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Judge Dr. Peter Guntz deemed that Motorola's implementation of a screen unlocking feature used across its smartphone line is a copycat that infringes on Apple's slide-to-unlock patent image, which gives the iPhone maker the option to enforce a German injunction against a bond, reports FOSS Patent's Florian Mueller.
Apple's European patent, EP1964022, was awarded in October 2010 and is titled "Unlocking a Device by Performing Gestures on an Unlock Image." The company was also granted an identical patent a year later by the U.S. Patent and Trademark Office.
The German court looked at three different Motorola implementations of gesture-based device unlocking and found that two infringed on Apple's patent, namely those used by the RAZR maker's Android smartphones.
The third example, used by Motorola's in its Xoom tablet, showed enough of a difference from Apple's patent to escape injunction. That particular implementation is similar to that of the Galaxy Note, Mueller says, and requires a user to swipe their finger from inside a circle to outside.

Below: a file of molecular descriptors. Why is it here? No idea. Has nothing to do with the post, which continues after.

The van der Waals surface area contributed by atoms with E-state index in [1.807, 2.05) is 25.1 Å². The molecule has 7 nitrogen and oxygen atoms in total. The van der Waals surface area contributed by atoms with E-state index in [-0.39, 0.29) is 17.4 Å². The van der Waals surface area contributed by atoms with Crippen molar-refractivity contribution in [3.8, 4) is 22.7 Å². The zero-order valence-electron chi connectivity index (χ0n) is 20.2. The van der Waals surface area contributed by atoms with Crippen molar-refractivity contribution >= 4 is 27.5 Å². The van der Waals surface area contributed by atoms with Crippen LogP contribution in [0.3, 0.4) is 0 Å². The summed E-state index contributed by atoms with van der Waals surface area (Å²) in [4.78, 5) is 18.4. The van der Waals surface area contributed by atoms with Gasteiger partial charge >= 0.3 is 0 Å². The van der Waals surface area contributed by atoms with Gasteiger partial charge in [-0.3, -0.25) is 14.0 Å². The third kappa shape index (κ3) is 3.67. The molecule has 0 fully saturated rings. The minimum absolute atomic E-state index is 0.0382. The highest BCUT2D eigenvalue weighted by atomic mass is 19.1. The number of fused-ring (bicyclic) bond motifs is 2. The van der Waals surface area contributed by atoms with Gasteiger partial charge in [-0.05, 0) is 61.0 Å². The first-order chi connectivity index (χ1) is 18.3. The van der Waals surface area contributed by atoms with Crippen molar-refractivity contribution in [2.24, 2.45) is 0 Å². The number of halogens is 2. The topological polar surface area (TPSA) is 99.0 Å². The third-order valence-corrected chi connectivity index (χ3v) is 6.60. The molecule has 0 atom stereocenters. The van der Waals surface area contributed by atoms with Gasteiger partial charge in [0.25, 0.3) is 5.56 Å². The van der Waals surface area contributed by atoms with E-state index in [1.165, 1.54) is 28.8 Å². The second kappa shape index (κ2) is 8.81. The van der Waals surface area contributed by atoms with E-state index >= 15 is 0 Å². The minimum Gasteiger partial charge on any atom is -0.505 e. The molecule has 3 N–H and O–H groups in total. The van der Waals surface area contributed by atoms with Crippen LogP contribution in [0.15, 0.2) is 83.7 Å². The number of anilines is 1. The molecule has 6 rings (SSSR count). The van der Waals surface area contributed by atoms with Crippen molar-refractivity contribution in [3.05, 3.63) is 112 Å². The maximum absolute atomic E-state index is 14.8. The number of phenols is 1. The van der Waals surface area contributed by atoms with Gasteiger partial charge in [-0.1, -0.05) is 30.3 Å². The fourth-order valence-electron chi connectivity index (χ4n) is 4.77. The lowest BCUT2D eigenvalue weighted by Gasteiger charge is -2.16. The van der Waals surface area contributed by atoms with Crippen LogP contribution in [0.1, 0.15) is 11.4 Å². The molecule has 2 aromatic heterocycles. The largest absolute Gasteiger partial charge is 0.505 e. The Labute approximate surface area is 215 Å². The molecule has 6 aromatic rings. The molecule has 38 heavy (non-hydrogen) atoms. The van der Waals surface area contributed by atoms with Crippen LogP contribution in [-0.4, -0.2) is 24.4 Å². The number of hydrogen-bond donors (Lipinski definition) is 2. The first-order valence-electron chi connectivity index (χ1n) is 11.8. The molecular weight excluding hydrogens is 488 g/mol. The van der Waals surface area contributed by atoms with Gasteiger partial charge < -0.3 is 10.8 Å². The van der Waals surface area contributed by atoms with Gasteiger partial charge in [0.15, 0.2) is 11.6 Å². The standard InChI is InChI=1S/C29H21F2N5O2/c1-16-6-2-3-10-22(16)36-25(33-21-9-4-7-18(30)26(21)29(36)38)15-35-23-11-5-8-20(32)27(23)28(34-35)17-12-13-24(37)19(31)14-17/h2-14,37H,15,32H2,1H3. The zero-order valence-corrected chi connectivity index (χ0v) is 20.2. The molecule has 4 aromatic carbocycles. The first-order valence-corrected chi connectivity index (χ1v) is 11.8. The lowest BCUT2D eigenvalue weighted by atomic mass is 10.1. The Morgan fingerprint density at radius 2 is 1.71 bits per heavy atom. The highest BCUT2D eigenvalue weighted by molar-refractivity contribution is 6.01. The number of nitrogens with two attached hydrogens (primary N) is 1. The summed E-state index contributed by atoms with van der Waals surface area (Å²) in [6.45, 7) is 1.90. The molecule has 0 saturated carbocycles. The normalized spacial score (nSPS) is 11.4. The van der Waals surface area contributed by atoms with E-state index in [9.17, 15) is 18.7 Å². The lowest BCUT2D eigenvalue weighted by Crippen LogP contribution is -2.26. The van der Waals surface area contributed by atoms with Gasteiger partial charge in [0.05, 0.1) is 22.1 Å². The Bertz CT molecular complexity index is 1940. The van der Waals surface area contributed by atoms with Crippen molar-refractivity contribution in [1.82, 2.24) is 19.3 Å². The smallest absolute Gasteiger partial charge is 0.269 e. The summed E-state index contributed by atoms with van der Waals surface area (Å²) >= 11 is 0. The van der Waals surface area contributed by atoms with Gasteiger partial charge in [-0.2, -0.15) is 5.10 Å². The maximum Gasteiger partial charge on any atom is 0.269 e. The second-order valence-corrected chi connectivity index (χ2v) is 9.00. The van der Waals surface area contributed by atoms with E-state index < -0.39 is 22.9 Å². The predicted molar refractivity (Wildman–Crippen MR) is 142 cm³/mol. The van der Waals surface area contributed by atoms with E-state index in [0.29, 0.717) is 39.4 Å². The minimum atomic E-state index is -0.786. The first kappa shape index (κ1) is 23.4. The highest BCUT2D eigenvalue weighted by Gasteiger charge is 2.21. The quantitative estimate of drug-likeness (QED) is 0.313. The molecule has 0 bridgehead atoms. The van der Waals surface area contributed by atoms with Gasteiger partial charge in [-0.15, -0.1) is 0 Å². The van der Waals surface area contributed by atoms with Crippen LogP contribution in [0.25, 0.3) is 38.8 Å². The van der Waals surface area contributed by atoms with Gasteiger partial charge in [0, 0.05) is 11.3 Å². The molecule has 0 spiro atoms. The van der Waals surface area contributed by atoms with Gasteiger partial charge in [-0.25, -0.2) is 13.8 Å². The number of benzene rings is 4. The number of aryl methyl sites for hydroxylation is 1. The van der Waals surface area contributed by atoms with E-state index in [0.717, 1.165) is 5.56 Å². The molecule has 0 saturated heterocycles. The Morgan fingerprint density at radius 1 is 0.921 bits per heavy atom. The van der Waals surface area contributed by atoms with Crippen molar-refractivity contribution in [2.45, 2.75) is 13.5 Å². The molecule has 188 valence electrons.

Apple's first win against Motorola could result in a complete reworking of how Motorola devices handle screen unlocking, though it seems that the judgment would only force a firmware modification and not the ban of device sales.
Mueller describes the outcome as possibly creating a "noticeable degradation of the user experience of Motorola's products," as the company will have to extend the "slide-to-unlock circle" found in the Xoom across its entire product line.
Should Apple choose to enforce the injunction, it would have to put up a mandatory bond that would cover damages and legal fees for incurred by Motorola if a future appeal finds that the original ruling was incorrect.
Motorola Xoom screen unlock implementation. | Source: ZDNet
Today's decision is a blow not only to Motorola Mobility, but to Android handset makers in general as Apple can bring similar claims to companies using the Google OS in Germany. For instance, the Cupertino, Calif., company is currently in the midst of asserting the same slide-to-unlock patent against Samsung in Mannheim.
Previously, Motorola was on a winning streak in the fast-acting German court system, with favorable judgments in a GPRS standard patent case as well as one related to push services, however it seems that the tide may be turning.
Apple's win follows an earlier outcome in February in which the Mannheim Regional Court dismissed a proposed 3G-relatedMotorola suit.
There will likely be an appeal to today's court ruling, however no official word has been given as to when that proceeding will take place.